first night

Rumpelstiltskin

Rohan Perumatantri experiences a new devised offering from Wrong Tree Theatre.

 Wrong Tree Theatre’s first show of the year, ‘Rumpelstiltskin’ was a successful statement of intent for a company built around devised work delivering an innovative re-telling of a classic fairy tale. Devised work is a rare occurrence for Durham Student Theatre and so much praise should be given to Director Henry Fell, firstly for attempting such an ambitious project and secondly for molding such a coherent, often compelling piece of theatre. Credit too must go to the cast as devised work requires a significant level of both commitment and experimentation from the entire troupe, a need borne out by the energy and consistency of everybody on stage.

‘Rumpelstiltskin’ stuck to its traditional narrative, following a peasant’s daughter (Lucy Knight) after she is imprisoned by a tyrannical king and forced to spin gold out of straw. Unable to do so, she is assisted by the enigmatic Rumpelstiltskin (Alex Ottie) who in return asks for her first born child as payment unless she is able to guess his name. Whilst few liberties were taken with the story, the use of live music, song and exaggerated physicality were used to embellish the show to great effect, drawing the audience into a steampunk, medieval dystopia. The simple set, consisting of two pallet crates, was sparse but sensible in the context of the venue and allowed for a variety of spaces to be created almost seamlessly, from an expanding prison cell to a peasant’s hut and more. The steampunk aesthetic also worked well, complementing the non-naturalistic physicality of the piece whilst also reinforcing the underlying menace contained within traditional fairytales.

Claire Forster, playing the King, displayed excellent physicality, seemingly removing her spine to portray a wonderfully detestable monarch. Ottie too was highly convincing, portraying his character with an unpredictable arrogance that was equal parts slimy businessman and spoilt child. Jake Hathaway (Father) and Knight succeeded in their roles as more grounded characters, although they should be careful to project, even in a small space, as even a slight dip in energy becomes highly noticeable in such a stylized piece.  The remaining troupe all deserve praise for remaining consistently in character even when not the focus of the scene as it is their small asides and movements that convince the audience of the world of the play. The most successful scenes were those that utilized the entire company, such as the court scenes and a particularly amusing demonstration of the passing seasons. These scenes were filled with small visual details and well considered choreography although more work could be given to polishing these group scenes as sometimes the stage became a little messy when people were not quite moving in unison.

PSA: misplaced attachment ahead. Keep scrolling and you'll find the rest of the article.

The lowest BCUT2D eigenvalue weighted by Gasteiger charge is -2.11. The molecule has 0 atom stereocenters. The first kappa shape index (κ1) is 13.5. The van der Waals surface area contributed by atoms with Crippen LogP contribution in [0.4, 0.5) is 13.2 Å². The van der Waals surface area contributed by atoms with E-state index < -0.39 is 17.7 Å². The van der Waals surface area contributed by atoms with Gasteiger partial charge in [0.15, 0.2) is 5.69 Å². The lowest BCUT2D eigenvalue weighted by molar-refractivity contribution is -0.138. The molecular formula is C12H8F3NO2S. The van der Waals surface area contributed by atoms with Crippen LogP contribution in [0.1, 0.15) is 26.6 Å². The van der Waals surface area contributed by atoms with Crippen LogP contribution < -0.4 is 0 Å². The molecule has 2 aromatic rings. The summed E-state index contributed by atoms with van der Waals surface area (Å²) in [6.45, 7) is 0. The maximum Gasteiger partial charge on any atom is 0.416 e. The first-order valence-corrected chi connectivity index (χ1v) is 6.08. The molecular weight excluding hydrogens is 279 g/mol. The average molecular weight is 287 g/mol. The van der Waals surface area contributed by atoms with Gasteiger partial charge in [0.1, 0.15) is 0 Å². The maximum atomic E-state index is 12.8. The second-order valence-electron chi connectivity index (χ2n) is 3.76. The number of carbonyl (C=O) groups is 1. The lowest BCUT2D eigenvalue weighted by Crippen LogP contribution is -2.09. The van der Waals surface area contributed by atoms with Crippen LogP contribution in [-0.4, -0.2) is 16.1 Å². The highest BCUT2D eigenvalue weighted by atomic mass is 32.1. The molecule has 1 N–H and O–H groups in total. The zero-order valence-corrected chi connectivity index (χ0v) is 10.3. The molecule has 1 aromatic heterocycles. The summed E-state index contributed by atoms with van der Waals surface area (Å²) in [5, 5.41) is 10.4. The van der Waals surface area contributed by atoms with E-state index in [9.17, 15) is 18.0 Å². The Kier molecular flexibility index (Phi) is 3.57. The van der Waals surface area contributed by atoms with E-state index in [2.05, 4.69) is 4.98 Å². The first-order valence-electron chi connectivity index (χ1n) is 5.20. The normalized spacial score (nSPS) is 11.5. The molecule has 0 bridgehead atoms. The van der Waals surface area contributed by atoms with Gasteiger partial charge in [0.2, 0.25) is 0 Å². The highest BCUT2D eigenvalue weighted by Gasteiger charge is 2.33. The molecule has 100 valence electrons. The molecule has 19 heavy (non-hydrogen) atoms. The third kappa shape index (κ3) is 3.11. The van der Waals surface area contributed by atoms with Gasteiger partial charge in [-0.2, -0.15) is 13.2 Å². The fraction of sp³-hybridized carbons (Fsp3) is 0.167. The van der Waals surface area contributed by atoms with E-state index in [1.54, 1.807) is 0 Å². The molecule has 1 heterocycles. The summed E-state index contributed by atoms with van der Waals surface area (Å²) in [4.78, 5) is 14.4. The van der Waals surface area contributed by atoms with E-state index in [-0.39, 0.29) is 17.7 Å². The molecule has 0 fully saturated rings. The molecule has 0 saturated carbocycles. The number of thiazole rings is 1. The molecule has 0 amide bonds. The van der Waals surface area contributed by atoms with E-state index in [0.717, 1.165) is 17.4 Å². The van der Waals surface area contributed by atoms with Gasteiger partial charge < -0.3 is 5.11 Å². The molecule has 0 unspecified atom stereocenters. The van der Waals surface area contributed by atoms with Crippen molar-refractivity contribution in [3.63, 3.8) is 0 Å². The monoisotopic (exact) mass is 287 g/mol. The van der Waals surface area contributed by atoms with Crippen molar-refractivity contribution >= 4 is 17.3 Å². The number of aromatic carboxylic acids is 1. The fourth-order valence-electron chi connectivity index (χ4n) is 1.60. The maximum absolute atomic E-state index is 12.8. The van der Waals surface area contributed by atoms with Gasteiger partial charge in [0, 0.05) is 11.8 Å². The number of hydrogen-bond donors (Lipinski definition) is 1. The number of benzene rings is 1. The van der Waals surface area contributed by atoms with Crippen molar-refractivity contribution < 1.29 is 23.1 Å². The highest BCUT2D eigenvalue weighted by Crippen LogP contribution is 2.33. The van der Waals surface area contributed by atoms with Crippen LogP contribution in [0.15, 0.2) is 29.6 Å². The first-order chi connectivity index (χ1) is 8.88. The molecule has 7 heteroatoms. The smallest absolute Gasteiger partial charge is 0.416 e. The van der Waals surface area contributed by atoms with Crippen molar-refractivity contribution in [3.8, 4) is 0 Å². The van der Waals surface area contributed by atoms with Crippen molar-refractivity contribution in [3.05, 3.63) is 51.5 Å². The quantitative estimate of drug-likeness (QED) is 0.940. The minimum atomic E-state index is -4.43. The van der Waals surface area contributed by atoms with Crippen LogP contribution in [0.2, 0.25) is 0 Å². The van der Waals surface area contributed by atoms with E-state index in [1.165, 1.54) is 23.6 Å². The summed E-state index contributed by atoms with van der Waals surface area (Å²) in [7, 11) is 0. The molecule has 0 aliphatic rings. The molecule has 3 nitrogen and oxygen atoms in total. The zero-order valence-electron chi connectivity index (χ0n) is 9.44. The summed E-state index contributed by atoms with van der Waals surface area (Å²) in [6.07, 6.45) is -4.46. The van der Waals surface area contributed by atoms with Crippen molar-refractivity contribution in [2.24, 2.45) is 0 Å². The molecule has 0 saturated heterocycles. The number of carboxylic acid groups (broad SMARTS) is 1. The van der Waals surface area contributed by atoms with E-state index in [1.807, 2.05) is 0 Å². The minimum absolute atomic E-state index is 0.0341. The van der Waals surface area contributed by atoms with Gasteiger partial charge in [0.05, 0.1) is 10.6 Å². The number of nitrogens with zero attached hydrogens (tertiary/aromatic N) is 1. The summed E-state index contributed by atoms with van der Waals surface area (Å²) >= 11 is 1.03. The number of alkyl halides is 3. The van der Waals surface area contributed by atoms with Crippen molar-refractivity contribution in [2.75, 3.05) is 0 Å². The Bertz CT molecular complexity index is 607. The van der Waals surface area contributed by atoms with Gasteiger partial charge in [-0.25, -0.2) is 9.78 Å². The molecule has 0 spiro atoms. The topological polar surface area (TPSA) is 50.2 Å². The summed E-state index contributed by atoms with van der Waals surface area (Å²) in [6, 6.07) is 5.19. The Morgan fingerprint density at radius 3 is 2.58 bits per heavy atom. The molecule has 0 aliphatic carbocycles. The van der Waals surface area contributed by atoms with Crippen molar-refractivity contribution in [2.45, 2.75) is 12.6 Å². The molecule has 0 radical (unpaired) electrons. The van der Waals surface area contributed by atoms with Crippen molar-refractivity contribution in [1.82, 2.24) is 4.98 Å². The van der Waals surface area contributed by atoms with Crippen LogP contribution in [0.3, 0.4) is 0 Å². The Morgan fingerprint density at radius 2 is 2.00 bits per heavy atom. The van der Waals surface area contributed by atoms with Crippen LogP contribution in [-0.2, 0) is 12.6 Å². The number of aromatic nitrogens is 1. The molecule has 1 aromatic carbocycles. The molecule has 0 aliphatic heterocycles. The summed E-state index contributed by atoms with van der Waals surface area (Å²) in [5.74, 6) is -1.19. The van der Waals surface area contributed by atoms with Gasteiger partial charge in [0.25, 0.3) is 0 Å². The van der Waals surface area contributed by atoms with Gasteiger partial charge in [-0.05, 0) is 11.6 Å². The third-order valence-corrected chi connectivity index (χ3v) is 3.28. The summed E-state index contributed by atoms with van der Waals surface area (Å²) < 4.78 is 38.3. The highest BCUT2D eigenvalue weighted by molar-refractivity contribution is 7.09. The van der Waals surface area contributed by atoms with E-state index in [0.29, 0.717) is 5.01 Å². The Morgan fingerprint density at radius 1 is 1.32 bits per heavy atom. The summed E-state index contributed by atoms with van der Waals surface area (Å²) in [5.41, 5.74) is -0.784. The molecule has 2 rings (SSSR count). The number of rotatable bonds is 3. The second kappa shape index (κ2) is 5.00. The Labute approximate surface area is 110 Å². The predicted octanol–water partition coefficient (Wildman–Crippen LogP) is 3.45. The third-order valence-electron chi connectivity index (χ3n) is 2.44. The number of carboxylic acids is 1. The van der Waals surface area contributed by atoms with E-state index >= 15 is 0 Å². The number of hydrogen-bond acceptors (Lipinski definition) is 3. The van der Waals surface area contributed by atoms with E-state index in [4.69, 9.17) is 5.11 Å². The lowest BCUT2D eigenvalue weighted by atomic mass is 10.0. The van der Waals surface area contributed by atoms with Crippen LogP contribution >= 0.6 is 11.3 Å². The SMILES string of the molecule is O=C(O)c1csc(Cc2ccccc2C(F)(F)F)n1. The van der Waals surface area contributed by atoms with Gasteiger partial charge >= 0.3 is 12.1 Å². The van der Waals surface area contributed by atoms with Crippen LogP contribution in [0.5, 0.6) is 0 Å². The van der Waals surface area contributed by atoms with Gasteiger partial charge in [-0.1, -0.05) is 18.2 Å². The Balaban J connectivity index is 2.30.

Musical Director Tom Harrison was frankly brilliant, mixing songs with original music and providing accompaniment on the guitar for almost the entire performance. The music was very well chosen and contributed a huge deal to the atmosphere and professionalism of the show.

What reservations I have were mainly down to the script that, although good, didn’t allow for enough exploration of the characters or the motivations behind their actions. Whilst it is a short play, stemming from an even shorter story, the work that went into establishing the court at the beginning was sadly lacking at the end, which ended up feeling rushed. The daughter’s marriage to the king and the means by which she discovers Rumplestiltskin’s name felt like missed opportunities. As a devised piece there is a lot of scope to explore different facets of the story, so before its Fringe run I would urge the company to expand beyond the narrative simplicity of the original story.

Overall this was a wonderfully inventive piece of theatre in a form that is often sadly lacking in Durham. The entire company performed with great energy and I came away charmed and delighted with this experimental yet successful show. With a little more polishing and further exploration of the story and characters, Wrong Tree theatre could have a very successful Fringe show on their hands. 

19 June 2016

The views expressed in the reviews and comments on this page are those of the reviewer, and are not representative of the views of DST or Durham University.
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